The deadliest bombing of the entire Northern Ireland conflict could potentially have been prevented and requires a new examination by British and Irish authorities, a Belfast judge ruled Friday.
The findings by Justice Mark Horner pose a fresh challenge to Downing Street’s plans to block further prosecutions, lawsuits and inquests connected to the Northern Ireland conflict, known as the Troubles.
Horner found that the British state had questions to answer over its security forces’ monitoring of an Irish Republican Army splinter group in the days and weeks before it killed 29 people, mostly women and children, in the Northern Irish town of Omagh on August 15, 1998.
On that day, a 500-pound car bomb parked outside a children’s clothing shop detonated among hundreds of people who had been unwittingly ushered by police away from the Omagh courthouse, which had been wrongly identified as the bomb’s location in coded warning calls.
The group responsible, dubbed the Real IRA by the local media, had planted a string of similar car bombs in other towns in 1998 in the hope of derailing Northern Ireland’s multi-party talks and the Good Friday peace accord achieved in April that year.
As part of his deliberations, Horner reviewed secret British intelligence files on the 1998 surveillance of Real IRA members. He ruled that the material he had seen gave “rise to plausible allegations that there was a real prospect of preventing the Omagh bombing.”
He called on the governments of Britain and Ireland to form complementary fact-finding bodies, given that the Omagh attackers mostly lived in the Republic of Ireland and drove the car bomb across the border.
Relatives of the dead, who had pursued the lawsuit in an effort to force Britain to hold such an inquiry, expressed a sense of stunned relief outside Belfast High Court.
“We’re delighted. It’s the best news we have heard for over 20 years,” said Stanley McCombe, who lost his wife Ann in the blast.
Michael Gallagher, whose son Aiden died in the bombing, called on the British government not to appeal the decision or delay an official investigation. “We are not the terrorists here. We support the police and intelligence services,” he said.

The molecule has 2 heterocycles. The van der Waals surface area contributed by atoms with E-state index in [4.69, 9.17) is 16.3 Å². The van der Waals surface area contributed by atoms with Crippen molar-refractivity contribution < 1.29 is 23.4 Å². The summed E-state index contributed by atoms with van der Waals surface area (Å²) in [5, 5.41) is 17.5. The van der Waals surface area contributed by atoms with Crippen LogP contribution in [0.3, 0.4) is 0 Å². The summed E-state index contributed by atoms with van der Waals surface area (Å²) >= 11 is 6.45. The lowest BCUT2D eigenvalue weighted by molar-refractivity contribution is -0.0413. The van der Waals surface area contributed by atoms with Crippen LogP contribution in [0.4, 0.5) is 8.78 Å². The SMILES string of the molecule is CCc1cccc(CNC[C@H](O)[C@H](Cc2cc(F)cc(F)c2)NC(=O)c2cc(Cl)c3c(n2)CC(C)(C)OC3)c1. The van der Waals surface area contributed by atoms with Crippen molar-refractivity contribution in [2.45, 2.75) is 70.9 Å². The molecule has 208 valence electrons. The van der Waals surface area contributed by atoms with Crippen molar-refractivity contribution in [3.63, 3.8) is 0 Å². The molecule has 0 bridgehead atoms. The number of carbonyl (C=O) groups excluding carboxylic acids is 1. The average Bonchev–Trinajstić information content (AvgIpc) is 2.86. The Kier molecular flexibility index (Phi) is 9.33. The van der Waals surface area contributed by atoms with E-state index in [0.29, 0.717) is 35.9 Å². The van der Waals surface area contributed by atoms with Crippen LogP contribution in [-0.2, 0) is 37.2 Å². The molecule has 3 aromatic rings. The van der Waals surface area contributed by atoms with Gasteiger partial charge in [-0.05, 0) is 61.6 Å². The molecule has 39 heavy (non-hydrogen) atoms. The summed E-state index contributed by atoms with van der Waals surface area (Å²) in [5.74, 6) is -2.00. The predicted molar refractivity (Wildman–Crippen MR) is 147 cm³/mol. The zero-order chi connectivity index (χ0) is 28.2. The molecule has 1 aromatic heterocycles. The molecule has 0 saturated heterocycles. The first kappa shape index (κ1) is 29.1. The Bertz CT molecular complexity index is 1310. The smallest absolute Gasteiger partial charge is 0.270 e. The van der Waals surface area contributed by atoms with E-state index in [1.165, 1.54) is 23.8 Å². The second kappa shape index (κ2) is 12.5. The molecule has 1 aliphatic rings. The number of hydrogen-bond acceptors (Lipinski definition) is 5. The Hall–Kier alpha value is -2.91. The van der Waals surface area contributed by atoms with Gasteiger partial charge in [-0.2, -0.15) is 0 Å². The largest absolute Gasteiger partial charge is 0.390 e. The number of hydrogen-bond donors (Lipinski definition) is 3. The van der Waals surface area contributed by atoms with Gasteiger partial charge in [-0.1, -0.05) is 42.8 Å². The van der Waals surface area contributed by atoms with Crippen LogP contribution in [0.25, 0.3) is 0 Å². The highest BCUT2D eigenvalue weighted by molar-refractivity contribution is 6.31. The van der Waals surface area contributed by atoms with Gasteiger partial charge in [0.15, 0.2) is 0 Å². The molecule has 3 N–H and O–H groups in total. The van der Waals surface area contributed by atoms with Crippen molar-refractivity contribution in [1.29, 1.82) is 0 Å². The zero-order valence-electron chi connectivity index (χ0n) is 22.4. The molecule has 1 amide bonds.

In Dublin, Irish Prime Minister Micheál Martin said he would support creating such an inquiry in tandem with British authorities.
“I have an open book in relation to any atrocity committed that had a cross-border dimension to it,” Martin said. The Irish government, like all Northern Irish parties, opposes Britain’s bid to end investigations of conflict-era cases.
But in London, Northern Ireland Secretary of State Brandon Lewis said: “The British government will take time to consider the judge’s statement and all its recommendations carefully as we wait for the full judgment to be published.”
Horner said the full judgment couldn’t be published Friday because the official tasked with redacting state secrets and other sensitive information from it had contracted COVID-19 and was self-isolating.
The British intelligence agency MI5 and police on both sides of the border kept tabs on Real IRA activities using electronic surveillance and paid informers positioned within or on the fringes of the small group.
After the Omagh bombing, the group’s commander, Michael McKevitt, was convicted in Dublin on a charge of “directing terrorism” based largely on the testimony of an FBI-recruited mole. But McKevitt and other senior Real IRA figures were never successfully prosecuted for the bombing itself.